Sawyer says that the more ‘modern’ universities will demonstrate their value over time. A law degree from Oxford is one thing but it’s a bit of a stereotype – so dpn’t worry. Quality will out.
Bradshaw says that Universities will continue to be funded and they are capable of identifying the courses needed. New skills will come through – media studies not as ‘airy fairy’ as they used to be.
13:12 PB says training of ‘high-level’ graduates (not apprentices). HEFCE’s in meltdown and meanwhile Skillset is being cut.
Q re ‘cutting off’ illegal file-sharing from a woman from Ofcom – hierarchy of sanctions
Q from a writer and producer (Carol Haymann?) re rights deals on digital broadcasts
13:15 Bradshaw – hierarchy of sanctions will come into force needs to be funded by rights holders. PB says “it will never work unless we do a ‘nudge’ at the same time”.
Bradshaw says it’s an education job as well. Wilson says pirated games are running at 3 pirate copies per 1 gane sold in some cases.
Broadcasters need to be held accountable says Carol Haymann (radio producer and writer). We generate little money from repeats on BBC7 for example.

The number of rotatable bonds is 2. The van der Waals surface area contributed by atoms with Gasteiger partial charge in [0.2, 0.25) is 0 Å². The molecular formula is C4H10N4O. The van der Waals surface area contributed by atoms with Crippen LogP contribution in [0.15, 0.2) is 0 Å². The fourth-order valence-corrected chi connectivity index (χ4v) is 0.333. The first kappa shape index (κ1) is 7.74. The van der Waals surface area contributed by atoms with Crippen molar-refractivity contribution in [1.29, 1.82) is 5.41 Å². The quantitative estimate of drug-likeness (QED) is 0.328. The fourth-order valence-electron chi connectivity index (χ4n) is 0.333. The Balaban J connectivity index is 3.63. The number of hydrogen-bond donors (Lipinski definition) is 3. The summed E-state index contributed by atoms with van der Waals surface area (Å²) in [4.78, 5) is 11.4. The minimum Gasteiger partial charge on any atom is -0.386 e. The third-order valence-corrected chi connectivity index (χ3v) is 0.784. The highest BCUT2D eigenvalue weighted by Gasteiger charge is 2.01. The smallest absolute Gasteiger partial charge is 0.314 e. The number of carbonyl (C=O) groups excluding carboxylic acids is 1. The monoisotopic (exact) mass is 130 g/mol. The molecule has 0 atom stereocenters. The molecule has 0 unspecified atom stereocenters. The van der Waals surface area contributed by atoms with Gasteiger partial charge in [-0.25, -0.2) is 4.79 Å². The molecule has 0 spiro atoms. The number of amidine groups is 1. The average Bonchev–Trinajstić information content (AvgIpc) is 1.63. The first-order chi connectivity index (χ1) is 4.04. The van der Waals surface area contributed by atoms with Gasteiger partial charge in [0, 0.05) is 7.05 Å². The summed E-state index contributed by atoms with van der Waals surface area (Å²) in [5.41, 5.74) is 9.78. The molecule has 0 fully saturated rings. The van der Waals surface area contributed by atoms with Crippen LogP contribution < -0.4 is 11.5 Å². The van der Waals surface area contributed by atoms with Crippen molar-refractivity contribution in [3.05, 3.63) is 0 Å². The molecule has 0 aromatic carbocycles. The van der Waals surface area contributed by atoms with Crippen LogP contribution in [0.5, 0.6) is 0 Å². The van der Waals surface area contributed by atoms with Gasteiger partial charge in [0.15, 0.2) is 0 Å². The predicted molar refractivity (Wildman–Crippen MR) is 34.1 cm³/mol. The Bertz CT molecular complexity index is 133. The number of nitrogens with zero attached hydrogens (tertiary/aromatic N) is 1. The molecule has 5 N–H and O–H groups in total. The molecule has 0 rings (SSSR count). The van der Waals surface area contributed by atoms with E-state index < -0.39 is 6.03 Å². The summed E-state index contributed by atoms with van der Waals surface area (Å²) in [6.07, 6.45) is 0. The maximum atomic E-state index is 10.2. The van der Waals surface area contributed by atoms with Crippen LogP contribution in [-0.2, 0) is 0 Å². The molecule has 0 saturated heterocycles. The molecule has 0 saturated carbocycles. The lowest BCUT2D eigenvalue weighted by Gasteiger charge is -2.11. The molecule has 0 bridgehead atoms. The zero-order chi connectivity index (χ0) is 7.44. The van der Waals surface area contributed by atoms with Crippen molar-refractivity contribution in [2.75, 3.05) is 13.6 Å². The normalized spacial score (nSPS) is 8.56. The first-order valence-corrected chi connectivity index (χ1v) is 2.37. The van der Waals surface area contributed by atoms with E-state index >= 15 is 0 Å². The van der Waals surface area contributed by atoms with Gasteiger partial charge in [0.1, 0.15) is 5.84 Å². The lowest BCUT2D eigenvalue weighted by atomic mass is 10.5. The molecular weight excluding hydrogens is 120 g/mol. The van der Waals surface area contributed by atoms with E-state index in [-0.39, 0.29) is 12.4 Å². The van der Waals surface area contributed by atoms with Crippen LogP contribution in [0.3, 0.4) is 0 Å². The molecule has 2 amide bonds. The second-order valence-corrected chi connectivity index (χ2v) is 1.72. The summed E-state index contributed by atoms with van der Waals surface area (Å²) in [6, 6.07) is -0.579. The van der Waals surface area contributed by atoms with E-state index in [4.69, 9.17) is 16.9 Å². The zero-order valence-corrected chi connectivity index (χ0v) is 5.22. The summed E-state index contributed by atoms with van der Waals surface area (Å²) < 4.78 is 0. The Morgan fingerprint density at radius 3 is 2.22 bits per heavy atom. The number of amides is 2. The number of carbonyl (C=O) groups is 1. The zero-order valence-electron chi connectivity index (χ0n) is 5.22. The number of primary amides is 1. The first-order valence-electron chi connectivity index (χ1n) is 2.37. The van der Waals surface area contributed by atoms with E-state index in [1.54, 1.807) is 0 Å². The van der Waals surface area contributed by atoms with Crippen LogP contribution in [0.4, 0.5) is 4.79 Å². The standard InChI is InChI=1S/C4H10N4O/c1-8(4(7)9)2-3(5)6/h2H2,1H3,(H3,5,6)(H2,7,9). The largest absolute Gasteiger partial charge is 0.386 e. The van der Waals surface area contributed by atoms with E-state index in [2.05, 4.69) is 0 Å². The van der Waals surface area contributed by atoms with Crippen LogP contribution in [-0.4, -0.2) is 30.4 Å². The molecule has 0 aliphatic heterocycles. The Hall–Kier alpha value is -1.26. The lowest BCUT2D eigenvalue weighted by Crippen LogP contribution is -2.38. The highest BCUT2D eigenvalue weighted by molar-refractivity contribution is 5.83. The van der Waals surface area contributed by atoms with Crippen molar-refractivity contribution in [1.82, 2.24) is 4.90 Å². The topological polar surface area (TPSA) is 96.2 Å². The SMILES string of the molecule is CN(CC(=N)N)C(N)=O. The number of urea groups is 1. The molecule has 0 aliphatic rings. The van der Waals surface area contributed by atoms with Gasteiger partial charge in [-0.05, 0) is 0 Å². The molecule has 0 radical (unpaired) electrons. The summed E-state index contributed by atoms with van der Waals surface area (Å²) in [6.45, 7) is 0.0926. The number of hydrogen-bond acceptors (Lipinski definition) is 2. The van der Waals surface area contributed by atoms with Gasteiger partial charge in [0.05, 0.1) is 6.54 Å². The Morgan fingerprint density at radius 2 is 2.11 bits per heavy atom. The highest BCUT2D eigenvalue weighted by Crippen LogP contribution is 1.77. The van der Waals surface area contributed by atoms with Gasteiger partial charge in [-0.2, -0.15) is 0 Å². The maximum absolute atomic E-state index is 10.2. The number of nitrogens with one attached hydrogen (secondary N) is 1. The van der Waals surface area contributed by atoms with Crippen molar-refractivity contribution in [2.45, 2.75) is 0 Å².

13:20 Sophie Jones from Channel 4. About C4’s role – Digital Britain is ‘bang-on’ about the importance of C4 public ownership to preserve support of new digital companies.
Nick Hull from 118118 – we’ve spent years trying to offer services at a reasonable price over mobile and have failed. How can creative producers do that?
Wilson asked to comment on 118118 question. A lot of games businesses would like to ‘self-publish’; broadly optimistic about business models for content suppliers.
PB mentions Moor’s Law. But there’s “Less’ Law” – which is that as content proliferates lower revenues result.
Sawyer says ‘free model’ will kill newspapers.
Bradshaw sums up – the market cannot guarantee all – BBC is a good thing but it needs to be more sensitive and recognise its effect on the whole media landscape. BBC governance structure doesn’t work. Much private sector activity benefits from the economies of scale of the BBC. But we need to re-assert the legitimacy of the BBC ‘with every generation’.
An exploration of how tracking technologies are enabling new ways of organising, accessing and displaying information on the web.
Presentations here: CLICK
Graham Kidde of Kodak (right) demonstrates a location- and time-aware spiral browser. Newer images are presented at the front of the screen; older ones further back. Spirals can be ‘rotated’ and examined from different angles. Photos can be ‘tagged’ or grouped or organised according to the people or places they depict. Cool! Very cool!